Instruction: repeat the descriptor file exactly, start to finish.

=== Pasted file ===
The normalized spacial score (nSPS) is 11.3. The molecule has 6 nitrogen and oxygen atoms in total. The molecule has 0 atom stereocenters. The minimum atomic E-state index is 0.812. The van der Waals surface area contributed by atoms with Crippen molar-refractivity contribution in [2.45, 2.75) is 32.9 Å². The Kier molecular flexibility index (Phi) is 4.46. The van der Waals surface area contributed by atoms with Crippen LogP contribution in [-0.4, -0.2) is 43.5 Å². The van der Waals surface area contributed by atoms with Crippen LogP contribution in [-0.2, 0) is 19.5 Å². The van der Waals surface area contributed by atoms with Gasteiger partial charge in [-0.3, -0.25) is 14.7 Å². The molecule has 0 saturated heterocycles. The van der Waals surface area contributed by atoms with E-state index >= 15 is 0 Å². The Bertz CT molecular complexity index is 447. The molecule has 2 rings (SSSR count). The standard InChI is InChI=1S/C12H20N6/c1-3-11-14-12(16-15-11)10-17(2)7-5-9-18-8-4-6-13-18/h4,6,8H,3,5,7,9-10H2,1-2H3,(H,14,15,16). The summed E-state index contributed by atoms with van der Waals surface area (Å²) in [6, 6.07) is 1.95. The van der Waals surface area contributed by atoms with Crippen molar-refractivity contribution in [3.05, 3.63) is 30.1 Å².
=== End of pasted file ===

The normalized spacial score (nSPS) is 11.3. The molecule has 6 nitrogen and oxygen atoms in total. The molecule has 0 atom stereocenters. The minimum atomic E-state index is 0.812. The van der Waals surface area contributed by atoms with Crippen molar-refractivity contribution in [2.45, 2.75) is 32.9 Å². The Kier molecular flexibility index (Phi) is 4.46. The van der Waals surface area contributed by atoms with Crippen LogP contribution in [-0.4, -0.2) is 43.5 Å². The van der Waals surface area contributed by atoms with Crippen LogP contribution in [-0.2, 0) is 19.5 Å². The van der Waals surface area contributed by atoms with Gasteiger partial charge in [-0.3, -0.25) is 14.7 Å². The molecule has 0 saturated heterocycles. The van der Waals surface area contributed by atoms with E-state index >= 15 is 0 Å². The Bertz CT molecular complexity index is 447. The molecule has 2 rings (SSSR count). The standard InChI is InChI=1S/C12H20N6/c1-3-11-14-12(16-15-11)10-17(2)7-5-9-18-8-4-6-13-18/h4,6,8H,3,5,7,9-10H2,1-2H3,(H,14,15,16). The summed E-state index contributed by atoms with van der Waals surface area (Å²) in [6, 6.07) is 1.95. The van der Waals surface area contributed by atoms with Crippen molar-refractivity contribution in [3.05, 3.63) is 30.1 Å².